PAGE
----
that the information will have such an effect. Certainly, the price may have been subsequently

affected by other events as well. As a result, it may be difficult to relate the effect on price to

the relevant information.

Drawing the line requires good judgment and experience. In borderline cases, the information

should be published. A borderline situation exists for instance when the company’s

management group or board of directors have disparate views.

3 Contacts with Analysts

It is important that analysts have the possibility to contact the company in order to obtain

information that supplements published information, to obtain a better understanding of the

conditions of the company’s operations.

However, this does not justify the disclosure by the company of price-sensitive information in

a selective way. This would not only be a breach of the Exchange’s Information rules, but the

company would also risk placing the analyst in a difficult situation in which he or she risks

becoming liable for a violation of the Swedish Act (SFS 2005:377) on Market Abuse. This

Act prohibits anyone from engaging in share transactions or advising anyone to engage in

share transactions where he or she has access to non-public information which “is likely to

materially influence” the share price.

Information that is not of a price-sensitive nature may thus be disclosed selectively, although

the company must not feel that it is obliged to disclose such information in order to satisfy the

analyst, but, rather, it is obviously possible to refer, politely but firmly to the company’s usual

published information.

The following may be deemed to be permissible in contacts with analysts, for example:


• påminna om tidigare lämnad information,

• give reminders in respect of previously submitted information;

• correct misunderstandings, calculation errors, and obvious misconceptions; and

• provide industry statistics.

If the company concurrently issues a press release it is permissible, of course, to disclose

price-sensitive information at an analysts’ meeting, whether this is a normal meeting or a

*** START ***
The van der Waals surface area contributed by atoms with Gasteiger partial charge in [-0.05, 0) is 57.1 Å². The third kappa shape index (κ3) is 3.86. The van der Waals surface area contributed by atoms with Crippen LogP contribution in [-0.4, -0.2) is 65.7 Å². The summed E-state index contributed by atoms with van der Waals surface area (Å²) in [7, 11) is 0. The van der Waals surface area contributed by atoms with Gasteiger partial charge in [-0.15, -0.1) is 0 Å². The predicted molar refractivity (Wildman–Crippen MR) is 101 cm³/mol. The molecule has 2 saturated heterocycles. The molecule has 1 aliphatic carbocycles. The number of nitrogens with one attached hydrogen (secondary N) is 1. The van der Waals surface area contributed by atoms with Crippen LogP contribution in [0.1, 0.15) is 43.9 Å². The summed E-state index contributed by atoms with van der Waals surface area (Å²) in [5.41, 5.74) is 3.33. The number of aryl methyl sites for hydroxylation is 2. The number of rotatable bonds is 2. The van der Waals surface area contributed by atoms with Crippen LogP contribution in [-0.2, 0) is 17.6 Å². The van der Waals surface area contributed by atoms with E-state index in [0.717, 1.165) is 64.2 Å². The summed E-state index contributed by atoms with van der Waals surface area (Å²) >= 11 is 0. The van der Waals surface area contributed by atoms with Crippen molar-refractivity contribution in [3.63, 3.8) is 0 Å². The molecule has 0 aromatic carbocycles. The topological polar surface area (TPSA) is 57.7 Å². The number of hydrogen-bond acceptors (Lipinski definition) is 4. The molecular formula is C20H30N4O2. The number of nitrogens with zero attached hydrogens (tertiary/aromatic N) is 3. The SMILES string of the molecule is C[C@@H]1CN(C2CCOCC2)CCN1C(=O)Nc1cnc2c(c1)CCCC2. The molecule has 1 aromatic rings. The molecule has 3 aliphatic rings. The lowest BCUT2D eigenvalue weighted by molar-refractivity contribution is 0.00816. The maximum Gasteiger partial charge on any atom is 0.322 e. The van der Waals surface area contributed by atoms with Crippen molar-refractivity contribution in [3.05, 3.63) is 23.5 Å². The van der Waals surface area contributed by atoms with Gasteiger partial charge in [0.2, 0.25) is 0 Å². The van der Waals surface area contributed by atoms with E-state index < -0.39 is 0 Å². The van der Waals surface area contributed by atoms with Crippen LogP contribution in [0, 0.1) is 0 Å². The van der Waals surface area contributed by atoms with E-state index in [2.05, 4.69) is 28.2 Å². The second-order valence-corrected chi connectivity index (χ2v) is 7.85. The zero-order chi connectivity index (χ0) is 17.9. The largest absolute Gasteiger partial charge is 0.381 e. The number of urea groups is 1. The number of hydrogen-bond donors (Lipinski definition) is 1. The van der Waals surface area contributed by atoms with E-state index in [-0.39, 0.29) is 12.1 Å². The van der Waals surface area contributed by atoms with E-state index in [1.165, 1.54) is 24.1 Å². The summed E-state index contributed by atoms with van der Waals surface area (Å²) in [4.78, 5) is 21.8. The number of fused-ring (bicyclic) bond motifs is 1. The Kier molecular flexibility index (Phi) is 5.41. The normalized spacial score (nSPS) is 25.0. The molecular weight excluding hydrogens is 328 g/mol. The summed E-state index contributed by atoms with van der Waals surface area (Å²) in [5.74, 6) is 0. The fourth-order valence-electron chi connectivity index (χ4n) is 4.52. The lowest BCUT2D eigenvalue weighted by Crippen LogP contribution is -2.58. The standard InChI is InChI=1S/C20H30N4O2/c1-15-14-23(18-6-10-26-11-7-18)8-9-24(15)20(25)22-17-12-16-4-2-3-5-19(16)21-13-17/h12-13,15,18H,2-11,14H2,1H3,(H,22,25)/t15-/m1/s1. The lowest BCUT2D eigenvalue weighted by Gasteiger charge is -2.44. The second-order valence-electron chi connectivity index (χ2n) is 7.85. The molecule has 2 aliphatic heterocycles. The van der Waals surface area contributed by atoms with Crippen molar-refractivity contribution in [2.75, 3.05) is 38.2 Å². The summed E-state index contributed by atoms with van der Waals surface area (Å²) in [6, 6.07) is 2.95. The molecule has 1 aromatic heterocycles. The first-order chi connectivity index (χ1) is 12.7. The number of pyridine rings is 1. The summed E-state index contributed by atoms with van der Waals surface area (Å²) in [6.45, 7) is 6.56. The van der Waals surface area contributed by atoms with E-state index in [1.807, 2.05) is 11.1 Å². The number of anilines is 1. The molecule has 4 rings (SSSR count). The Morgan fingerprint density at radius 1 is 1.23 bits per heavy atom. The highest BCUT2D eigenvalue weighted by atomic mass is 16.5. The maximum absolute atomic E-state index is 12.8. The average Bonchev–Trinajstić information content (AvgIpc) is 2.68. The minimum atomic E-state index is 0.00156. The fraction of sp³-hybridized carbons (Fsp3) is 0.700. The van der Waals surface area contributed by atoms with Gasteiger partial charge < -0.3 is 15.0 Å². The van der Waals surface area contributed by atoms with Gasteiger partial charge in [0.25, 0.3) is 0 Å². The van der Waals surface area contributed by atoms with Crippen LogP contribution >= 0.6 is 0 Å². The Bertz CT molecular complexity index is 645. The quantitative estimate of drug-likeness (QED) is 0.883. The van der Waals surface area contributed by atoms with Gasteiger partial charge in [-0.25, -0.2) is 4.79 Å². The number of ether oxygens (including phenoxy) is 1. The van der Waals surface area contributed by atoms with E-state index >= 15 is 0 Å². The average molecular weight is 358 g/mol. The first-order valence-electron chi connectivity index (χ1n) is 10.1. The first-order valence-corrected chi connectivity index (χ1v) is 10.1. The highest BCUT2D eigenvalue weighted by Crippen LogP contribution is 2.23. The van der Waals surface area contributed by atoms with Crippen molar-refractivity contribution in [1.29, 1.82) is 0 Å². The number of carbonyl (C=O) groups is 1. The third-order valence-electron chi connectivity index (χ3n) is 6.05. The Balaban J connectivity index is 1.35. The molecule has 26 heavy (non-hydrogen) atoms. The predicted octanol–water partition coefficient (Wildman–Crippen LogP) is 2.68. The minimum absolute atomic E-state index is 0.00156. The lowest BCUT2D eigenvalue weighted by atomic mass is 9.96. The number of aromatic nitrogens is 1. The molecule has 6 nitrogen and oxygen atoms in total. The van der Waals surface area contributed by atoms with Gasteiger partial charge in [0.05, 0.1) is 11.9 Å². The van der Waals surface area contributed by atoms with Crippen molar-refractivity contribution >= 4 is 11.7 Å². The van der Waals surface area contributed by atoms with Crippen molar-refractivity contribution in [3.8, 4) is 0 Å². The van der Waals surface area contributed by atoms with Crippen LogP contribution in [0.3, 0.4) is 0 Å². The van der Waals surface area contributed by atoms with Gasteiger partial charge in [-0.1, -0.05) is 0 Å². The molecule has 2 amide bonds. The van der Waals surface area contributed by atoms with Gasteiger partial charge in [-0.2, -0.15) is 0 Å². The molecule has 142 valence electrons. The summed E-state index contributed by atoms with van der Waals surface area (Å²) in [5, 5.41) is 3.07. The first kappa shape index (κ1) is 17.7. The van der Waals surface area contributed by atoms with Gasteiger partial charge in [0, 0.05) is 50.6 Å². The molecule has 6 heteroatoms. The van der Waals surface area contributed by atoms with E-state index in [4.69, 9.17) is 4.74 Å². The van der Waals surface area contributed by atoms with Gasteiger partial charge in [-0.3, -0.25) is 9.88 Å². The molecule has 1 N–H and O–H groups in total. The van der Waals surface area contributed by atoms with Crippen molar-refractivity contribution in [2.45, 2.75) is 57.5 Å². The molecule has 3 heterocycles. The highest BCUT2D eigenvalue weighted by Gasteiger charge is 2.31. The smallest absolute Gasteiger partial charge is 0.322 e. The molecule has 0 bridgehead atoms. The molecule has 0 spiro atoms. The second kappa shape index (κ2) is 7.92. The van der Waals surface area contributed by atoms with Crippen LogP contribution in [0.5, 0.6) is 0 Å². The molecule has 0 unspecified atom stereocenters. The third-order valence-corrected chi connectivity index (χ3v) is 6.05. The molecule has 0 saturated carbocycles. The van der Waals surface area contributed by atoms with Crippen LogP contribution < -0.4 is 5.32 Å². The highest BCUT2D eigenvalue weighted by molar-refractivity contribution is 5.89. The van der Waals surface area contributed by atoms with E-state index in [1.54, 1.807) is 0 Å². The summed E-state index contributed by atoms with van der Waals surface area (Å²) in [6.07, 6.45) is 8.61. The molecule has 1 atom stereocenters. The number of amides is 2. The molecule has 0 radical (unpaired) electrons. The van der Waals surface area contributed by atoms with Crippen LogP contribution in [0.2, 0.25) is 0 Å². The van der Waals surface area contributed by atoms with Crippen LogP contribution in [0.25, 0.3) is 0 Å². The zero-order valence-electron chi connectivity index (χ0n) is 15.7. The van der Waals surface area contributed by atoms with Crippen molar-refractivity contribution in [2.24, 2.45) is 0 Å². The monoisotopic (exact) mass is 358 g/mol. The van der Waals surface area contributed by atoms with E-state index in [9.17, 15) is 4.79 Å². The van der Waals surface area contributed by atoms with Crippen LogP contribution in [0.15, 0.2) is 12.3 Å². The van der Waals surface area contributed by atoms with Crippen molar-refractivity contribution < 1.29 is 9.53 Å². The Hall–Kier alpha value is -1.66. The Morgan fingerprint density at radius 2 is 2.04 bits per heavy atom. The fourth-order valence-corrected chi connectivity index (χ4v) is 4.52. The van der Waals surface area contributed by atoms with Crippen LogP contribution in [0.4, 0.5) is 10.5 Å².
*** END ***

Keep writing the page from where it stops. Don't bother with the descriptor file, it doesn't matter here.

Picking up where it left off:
telephone conference.

In the event that price-sensitive information is accidentally disclosed at such a meeting, e.g. as

an answer to an unexpected question, a press release shall be issued immediately.

Obviously, a clever analyst who obtains bits of information here and there – each not pricesensitive

– may piece together these bits with other available information so that, in


combination, they affect his or her assessment of the company’s future prospects and the

share price justified thereby. This is a consequence of the contacts with analysts and this is of

course unavoidable. It is basically what the analysts do.

The following should be kept in mind in contacts with analysts and the media:

• Where an analyst obtains certain information, the company cannot withhold the same

information from another analyst or journalist. Accordingly, this should be considered in

the determination of whether information may be disclosed. The company shall be

prepared to provide the same information to the media.

• It is absolutely prohibited to provide advance information to analysts and journalists

regarding upcoming news, even where they promise not to publish it prior to publication.

• There is no such thing as “off the record.” All information disclosed to a journalist must

be treated as public.

• Consider inviting the media to conferences with analysts. This may decrease the risk that

suspicion is cast on the meeting. When media is allowed to ask questions prior to the

conference, they may be invited to attend the meeting only as listeners since their

questions often have a different character from those asked by analysts.

Analysts shall be treated properly and have access to the same information whether they

represent a small or major owner, or firm of analysts.